Oklahoma Corporation Commission judge says no to replacing OG&E’s Mustang plant in $1.1 billion compliance case
Oklahoma Gas and Electric Co. should be able to recover some costs related to environmental compliance, but should not get pre-approval to spend $400 million to replace its aging Mustang generating plant, an administrative law judge recommended Monday.
Corporation Commission Administrative Law Judge Ben Jackson said the utility also should explore adding wind energy, echoing a request by nearly all the parties in OG&E’s complex and lengthy case for environmental compliance and replacement generation.
In his 30-page report, Jackson recommended against any increase in rates at this time. But he said OG&E should be allowed to recover environmental costs already expended or under contract.
Jackson said other costs for environmental compliance should be decided in the utility’s next rate case, which is expected to be filed later this year.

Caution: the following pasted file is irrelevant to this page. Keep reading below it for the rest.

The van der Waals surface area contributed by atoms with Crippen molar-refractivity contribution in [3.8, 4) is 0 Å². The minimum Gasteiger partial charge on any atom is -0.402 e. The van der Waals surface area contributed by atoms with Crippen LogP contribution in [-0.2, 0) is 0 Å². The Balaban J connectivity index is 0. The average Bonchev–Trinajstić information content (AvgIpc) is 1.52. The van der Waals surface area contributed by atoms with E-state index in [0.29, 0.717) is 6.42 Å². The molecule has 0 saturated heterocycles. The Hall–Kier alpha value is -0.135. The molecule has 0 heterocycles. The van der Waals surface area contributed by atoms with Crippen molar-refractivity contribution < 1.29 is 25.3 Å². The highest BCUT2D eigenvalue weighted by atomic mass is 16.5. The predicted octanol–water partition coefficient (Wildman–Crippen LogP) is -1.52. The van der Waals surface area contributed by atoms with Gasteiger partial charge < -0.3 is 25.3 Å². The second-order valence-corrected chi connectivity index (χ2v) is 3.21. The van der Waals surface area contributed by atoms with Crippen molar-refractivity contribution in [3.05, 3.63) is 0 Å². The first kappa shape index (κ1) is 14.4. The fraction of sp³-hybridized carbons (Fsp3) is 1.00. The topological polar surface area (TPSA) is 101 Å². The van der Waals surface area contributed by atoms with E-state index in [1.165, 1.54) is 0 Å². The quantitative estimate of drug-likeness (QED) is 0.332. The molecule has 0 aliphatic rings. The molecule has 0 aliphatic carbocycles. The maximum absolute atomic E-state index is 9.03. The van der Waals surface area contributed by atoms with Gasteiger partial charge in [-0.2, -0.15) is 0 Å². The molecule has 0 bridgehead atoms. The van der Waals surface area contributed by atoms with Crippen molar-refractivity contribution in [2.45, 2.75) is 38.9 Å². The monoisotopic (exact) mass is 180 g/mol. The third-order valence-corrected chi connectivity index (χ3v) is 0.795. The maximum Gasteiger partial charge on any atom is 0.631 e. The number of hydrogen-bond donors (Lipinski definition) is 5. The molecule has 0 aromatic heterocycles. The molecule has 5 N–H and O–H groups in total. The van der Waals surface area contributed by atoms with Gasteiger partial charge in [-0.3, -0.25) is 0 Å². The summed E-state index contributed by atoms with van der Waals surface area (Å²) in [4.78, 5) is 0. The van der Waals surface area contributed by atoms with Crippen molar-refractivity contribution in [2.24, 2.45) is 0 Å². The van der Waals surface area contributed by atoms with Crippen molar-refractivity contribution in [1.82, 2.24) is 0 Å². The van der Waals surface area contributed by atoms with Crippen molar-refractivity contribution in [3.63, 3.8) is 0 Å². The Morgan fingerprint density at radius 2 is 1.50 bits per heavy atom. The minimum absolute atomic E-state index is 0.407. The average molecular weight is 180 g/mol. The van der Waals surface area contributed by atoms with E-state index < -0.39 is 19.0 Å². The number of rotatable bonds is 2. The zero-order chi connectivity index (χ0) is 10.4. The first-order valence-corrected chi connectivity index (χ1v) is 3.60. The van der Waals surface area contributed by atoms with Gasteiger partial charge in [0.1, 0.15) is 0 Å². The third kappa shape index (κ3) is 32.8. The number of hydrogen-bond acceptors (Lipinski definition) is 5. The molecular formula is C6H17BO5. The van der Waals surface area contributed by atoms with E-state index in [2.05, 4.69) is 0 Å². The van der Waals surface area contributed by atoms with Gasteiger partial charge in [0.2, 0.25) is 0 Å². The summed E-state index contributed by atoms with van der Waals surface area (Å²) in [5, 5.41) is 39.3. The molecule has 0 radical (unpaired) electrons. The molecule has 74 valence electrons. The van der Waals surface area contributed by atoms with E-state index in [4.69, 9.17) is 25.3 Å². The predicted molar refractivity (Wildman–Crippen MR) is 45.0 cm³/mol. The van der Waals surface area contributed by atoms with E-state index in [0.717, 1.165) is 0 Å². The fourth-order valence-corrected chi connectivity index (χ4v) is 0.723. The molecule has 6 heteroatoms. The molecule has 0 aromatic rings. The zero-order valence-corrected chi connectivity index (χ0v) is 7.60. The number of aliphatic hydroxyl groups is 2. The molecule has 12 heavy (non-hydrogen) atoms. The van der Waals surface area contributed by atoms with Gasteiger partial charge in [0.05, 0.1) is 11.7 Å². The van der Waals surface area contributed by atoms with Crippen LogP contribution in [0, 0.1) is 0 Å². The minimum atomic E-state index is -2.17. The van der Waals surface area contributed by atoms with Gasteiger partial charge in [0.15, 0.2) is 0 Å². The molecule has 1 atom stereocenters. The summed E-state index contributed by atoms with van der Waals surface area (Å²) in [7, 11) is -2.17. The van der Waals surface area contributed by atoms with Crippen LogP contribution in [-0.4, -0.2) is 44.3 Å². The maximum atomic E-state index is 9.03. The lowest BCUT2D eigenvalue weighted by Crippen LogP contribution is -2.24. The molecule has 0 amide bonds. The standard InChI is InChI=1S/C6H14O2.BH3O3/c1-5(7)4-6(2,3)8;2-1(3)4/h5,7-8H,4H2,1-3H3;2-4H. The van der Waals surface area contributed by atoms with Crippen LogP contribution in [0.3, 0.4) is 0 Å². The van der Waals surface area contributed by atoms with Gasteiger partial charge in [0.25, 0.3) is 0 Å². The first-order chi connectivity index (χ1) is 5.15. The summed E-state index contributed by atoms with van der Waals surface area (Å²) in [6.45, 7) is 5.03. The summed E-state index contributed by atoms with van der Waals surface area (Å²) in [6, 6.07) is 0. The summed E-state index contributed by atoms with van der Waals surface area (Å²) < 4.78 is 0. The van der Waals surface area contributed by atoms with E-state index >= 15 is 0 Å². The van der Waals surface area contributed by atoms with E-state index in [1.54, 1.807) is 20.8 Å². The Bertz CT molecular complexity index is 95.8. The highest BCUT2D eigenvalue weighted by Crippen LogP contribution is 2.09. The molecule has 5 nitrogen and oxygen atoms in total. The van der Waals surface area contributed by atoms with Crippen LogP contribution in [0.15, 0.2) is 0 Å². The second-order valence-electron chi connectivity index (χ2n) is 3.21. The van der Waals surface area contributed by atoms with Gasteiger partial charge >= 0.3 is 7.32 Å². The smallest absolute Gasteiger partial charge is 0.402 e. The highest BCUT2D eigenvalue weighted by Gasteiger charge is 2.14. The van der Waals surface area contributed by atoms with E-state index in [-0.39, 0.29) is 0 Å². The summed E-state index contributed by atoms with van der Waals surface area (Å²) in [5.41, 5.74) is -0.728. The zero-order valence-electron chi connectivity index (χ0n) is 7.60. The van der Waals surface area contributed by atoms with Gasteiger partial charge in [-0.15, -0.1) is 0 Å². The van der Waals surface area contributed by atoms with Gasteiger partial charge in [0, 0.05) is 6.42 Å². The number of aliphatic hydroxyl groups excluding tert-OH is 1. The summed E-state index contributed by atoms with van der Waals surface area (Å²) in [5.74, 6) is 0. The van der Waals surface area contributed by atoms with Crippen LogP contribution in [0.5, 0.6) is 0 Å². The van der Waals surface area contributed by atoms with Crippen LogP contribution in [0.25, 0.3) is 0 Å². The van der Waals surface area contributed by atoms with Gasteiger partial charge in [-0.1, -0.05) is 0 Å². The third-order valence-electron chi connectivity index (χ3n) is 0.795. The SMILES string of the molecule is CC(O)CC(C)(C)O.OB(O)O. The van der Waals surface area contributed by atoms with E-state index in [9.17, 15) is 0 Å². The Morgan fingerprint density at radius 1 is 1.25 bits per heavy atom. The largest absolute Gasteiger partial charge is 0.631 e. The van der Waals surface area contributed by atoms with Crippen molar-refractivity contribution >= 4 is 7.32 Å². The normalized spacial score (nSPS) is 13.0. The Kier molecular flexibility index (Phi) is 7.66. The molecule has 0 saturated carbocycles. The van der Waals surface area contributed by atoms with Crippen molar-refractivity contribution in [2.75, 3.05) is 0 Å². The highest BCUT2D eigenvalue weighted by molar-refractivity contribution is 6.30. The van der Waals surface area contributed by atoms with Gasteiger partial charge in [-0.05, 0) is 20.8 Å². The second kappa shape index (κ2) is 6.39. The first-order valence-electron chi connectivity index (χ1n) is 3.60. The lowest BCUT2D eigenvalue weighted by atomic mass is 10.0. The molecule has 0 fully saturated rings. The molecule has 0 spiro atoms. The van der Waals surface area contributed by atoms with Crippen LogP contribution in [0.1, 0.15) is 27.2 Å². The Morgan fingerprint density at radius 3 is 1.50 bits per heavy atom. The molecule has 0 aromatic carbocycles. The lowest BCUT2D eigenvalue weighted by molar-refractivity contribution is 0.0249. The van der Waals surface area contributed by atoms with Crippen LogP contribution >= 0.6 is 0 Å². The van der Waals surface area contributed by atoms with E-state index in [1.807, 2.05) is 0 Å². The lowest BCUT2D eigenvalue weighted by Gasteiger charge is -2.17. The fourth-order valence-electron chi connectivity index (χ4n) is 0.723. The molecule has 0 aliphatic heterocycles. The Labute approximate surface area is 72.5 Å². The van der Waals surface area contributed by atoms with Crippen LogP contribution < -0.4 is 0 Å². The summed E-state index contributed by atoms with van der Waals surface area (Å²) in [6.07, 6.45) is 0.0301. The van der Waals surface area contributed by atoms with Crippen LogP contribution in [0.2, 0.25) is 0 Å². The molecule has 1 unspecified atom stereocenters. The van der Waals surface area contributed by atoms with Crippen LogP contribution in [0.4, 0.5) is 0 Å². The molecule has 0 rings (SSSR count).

Reaction from intervening parties
Some of the parties involved in case were still studying the report Monday. Attorney Bill Humes, who represented The Wind Coalition, the Oklahoma Hospital Association and Oklahoma Cogeneration LLC, said at first glance the administrative law judge agreed with many of the recommendations of his clients.
“To disallow Mustang and to require more investigation into wind is exactly what our clients were looking for,” Humes said. “Everyone is sympathetic to OG&E’s need to comply with the EPA rules, but it has to be reasonable and the lowest cost. OGE’s plan was neither. It was a great plan for shareholders, but not for customers.”
Former Corporation Commissioner Jim Roth, who represented The Wind Coalition along with Humes, said he was glad the judge recommended additional wind power as a condition of the environmental compliance.
“It appears the judge’s recommendation takes to heart the unanimous request of all customer class parties that OG&E should be required to add low-cost, clean wind energy before any costs for extending their older coal plants should be considered.”